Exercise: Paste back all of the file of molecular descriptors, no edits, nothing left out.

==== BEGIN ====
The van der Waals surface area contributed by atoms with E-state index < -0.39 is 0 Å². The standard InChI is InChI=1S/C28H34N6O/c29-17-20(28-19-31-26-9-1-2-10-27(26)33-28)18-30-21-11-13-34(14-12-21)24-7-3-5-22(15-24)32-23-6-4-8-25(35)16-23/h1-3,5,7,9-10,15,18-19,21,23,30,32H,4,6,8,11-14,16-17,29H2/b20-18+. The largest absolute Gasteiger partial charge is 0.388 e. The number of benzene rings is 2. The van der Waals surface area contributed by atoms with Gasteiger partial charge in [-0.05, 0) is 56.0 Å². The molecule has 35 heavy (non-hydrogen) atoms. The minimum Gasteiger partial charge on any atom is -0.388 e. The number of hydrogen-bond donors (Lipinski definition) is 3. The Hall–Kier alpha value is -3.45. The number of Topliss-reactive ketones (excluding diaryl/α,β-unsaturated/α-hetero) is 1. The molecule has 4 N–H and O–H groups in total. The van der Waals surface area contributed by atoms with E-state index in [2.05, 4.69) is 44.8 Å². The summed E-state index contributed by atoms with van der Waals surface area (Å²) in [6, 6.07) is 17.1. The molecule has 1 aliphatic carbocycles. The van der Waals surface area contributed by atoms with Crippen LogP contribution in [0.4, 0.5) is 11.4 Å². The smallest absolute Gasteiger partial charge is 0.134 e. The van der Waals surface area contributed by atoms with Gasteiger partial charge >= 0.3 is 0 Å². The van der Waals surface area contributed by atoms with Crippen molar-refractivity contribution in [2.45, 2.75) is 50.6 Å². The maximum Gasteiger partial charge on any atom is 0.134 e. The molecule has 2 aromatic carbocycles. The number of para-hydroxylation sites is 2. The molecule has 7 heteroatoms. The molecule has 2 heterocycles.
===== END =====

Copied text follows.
The van der Waals surface area contributed by atoms with E-state index < -0.39 is 0 Å². The standard InChI is InChI=1S/C28H34N6O/c29-17-20(28-19-31-26-9-1-2-10-27(26)33-28)18-30-21-11-13-34(14-12-21)24-7-3-5-22(15-24)32-23-6-4-8-25(35)16-23/h1-3,5,7,9-10,15,18-19,21,23,30,32H,4,6,8,11-14,16-17,29H2/b20-18+. The largest absolute Gasteiger partial charge is 0.388 e. The number of benzene rings is 2. The van der Waals surface area contributed by atoms with Gasteiger partial charge in [-0.05, 0) is 56.0 Å². The molecule has 35 heavy (non-hydrogen) atoms. The minimum Gasteiger partial charge on any atom is -0.388 e. The number of hydrogen-bond donors (Lipinski definition) is 3. The Hall–Kier alpha value is -3.45. The number of Topliss-reactive ketones (excluding diaryl/α,β-unsaturated/α-hetero) is 1. The molecule has 4 N–H and O–H groups in total. The van der Waals surface area contributed by atoms with E-state index in [2.05, 4.69) is 44.8 Å². The summed E-state index contributed by atoms with van der Waals surface area (Å²) in [6, 6.07) is 17.1. The molecule has 1 aliphatic carbocycles. The van der Waals surface area contributed by atoms with Crippen LogP contribution in [0.4, 0.5) is 11.4 Å². The smallest absolute Gasteiger partial charge is 0.134 e. The van der Waals surface area contributed by atoms with Gasteiger partial charge >= 0.3 is 0 Å². The van der Waals surface area contributed by atoms with Crippen molar-refractivity contribution in [2.45, 2.75) is 50.6 Å². The maximum Gasteiger partial charge on any atom is 0.134 e. The molecule has 2 aromatic carbocycles. The number of para-hydroxylation sites is 2. The molecule has 7 heteroatoms. The molecule has 2 heterocycles.